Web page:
*Warning – passionate post ahead!* Those who know me will know how INTENSELY this winds me up. Like, you know the sort of fury that comes tinged with genuine upset, that actually makes your chest ache and your head spin?
The sheer injustice of it makes you want to turn around and scream ‘f*ck off’ in public like a demented lunatic, because how dare they judge you and your child? They don’t even KNOW your situation.
A lot of SEN mums I’ve chatted with find this easy to ignore, whilst agreeing that it’s rude and irritating, but I’m a very sensitive person, clearly, because one dodgy stare absolutely ruins my whole day!
When random strangers stare at Max in his buggy it really hurts. Don’t get me started with the side eyes, the eye rolls, the tuts and the clucks… and the folk who turn and mutter snide comments to their companions. And OK, admittedly I’m probably assuming a lot of the stares are rude/uneducated, but still, it is RUDE to stare even if you have kind intent!
But why does it bother me so much, really?
It hurts because I am well aware that there is a preconceived notion in society that a child should be walking independently in public well before the age of 4, especially when they’re as large as Max, who is now wearing clothes for the average 6 year old – he’s built like a brick shithouse and set to be a good 6 foot something – so of course, I feel right in thinking that a good portion of starers are going to wondering why such a large child is still in a pram. The jump to negative assumptions about me and my perfect, wonderful child is WHY it bothers me.
It doesn’t help that comments along those lines are rife on social media too, so it’s very clear that this is still a pervasive attitude that I can see for myself!
“Why is she not MAKING him walk? Jeez, how spoiled is he!”
What it all boils down to here, is assumptions.
- The assumption that I’m too lazy to deal with the ‘tantrum’ and make him walk.
- The assumption that Max is lazy and spoiled.
- The assumption that, because Max doesn’t ‘look’ distinctly different to non autistic children, that he is on par with his peers and just being spoiled.
- The assumption that he can actually deal with large amounts of strangers, traffic flying past, new sensory input bombarding him, whilst trying to pay attention to walking in a straight line and stay safe.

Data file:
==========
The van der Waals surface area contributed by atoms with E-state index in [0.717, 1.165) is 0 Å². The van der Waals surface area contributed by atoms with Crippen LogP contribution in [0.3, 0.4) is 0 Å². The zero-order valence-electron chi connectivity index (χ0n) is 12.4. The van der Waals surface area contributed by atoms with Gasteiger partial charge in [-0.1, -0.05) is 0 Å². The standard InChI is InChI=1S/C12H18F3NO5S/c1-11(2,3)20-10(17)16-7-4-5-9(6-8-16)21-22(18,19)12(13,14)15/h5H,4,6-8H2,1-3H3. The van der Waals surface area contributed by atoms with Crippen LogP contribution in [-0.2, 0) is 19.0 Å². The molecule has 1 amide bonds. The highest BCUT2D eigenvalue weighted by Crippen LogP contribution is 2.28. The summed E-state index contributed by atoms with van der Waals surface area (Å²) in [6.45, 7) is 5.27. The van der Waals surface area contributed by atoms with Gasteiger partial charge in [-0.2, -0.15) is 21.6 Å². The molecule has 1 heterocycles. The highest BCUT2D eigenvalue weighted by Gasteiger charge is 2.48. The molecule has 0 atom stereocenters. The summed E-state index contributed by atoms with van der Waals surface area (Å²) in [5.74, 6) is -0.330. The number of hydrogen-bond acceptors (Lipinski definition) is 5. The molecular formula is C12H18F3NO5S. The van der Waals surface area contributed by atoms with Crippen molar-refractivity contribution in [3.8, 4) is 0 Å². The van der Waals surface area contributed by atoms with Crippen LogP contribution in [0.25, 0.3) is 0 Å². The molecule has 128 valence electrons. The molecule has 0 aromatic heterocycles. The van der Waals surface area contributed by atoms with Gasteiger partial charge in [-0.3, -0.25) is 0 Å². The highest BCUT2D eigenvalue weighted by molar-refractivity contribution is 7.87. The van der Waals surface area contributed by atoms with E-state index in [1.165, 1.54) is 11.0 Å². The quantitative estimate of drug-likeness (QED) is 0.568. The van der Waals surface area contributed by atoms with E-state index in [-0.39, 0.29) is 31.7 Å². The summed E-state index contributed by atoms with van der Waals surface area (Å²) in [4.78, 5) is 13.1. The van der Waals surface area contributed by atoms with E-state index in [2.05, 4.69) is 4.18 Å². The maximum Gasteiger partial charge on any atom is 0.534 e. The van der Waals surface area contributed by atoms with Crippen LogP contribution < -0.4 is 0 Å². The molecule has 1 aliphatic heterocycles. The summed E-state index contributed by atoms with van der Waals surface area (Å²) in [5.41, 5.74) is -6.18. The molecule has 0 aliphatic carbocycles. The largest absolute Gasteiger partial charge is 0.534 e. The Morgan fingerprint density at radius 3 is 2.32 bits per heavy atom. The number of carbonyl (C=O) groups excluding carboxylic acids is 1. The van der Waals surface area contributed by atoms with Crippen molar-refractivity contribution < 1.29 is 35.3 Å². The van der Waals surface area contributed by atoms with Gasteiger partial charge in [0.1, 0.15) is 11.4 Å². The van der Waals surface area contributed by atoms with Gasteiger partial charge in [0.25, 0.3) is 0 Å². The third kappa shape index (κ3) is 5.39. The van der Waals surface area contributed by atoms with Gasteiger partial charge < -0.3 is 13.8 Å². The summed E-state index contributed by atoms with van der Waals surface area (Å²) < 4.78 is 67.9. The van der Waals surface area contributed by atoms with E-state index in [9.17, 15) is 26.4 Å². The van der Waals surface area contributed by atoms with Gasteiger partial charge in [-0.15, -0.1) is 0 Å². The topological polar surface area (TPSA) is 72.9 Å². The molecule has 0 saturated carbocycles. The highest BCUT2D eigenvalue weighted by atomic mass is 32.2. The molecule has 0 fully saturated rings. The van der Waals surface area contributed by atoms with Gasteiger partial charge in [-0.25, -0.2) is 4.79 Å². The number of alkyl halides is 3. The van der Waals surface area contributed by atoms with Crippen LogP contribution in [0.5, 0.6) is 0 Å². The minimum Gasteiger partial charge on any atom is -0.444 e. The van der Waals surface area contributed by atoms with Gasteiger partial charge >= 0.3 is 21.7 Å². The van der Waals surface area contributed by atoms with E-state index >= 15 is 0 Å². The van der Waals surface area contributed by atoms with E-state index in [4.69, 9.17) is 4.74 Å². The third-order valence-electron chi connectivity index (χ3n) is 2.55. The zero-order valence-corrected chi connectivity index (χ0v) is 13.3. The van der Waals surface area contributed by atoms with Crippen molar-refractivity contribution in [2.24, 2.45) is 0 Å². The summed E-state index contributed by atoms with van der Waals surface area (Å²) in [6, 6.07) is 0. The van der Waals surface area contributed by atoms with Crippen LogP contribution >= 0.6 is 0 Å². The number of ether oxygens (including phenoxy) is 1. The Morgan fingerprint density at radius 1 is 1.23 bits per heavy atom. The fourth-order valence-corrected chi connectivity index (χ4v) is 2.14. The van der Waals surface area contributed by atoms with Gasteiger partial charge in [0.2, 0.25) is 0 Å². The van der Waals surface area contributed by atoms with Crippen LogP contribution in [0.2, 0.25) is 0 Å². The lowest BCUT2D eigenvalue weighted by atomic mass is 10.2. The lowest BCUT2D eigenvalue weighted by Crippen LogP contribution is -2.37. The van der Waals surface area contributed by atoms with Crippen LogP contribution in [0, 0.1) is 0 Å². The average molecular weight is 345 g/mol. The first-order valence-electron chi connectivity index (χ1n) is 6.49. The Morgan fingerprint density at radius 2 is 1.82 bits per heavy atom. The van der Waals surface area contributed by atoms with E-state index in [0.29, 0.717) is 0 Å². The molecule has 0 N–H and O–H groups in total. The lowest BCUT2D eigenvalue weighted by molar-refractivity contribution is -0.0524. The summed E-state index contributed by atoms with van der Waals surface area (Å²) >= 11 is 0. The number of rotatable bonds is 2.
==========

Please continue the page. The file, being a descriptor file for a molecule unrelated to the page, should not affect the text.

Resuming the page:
- The assumption that the ensuing ‘tantrum’ is actually a bratty tantrum and not… an autistic meltdown due to severe sensory overload that has lead to several close calls with roads, car parks and crowds.
The truth is, a lot of children on the autistic spectrum actually need to be in a buggy or specialist buggy-wheelchair for very, very good reasons, even if they physically don’t ‘appear’ disabled or have physical problems. My child’s safety is more important than what you think is ‘normal’, fundamentally.
Imagine, in 2021 when the world of invisible disabilities is being championed and campaigned for, people can still stare and make rude assumptions about a child who has one.
If you ever see a large child still in a pram/buggy, they’re likely in one for a very good reason, even if this isn’t obvious.
For us, it’s all down to safety and I’m not going to compromise on this just to stop strangers from being ignorant.
Luckily we can cope without a pram if he has 2 or more adults close by, or in places away from roads, crowds or other hazards, but we live in a built up area with a lot of traffic and I’d never forgive myself if he had an accident that could have been prevented by USING the buggy (and reins, when he actually lets me put them on him…).
I’m sure ANY parent, even those who don’t really understand autism, could relate to that… Right?
Love from Katie & Max Xx
If you liked this you might also like…
The First Inkling of Autism
Tips on Managing Autism Meltdowns, Tantrums and Aggression
Christine & Paddy McGuinness’s Youngest Child Diagnosed With Autism
Autism, Meltdowns, and Judgmental ‘Karens’
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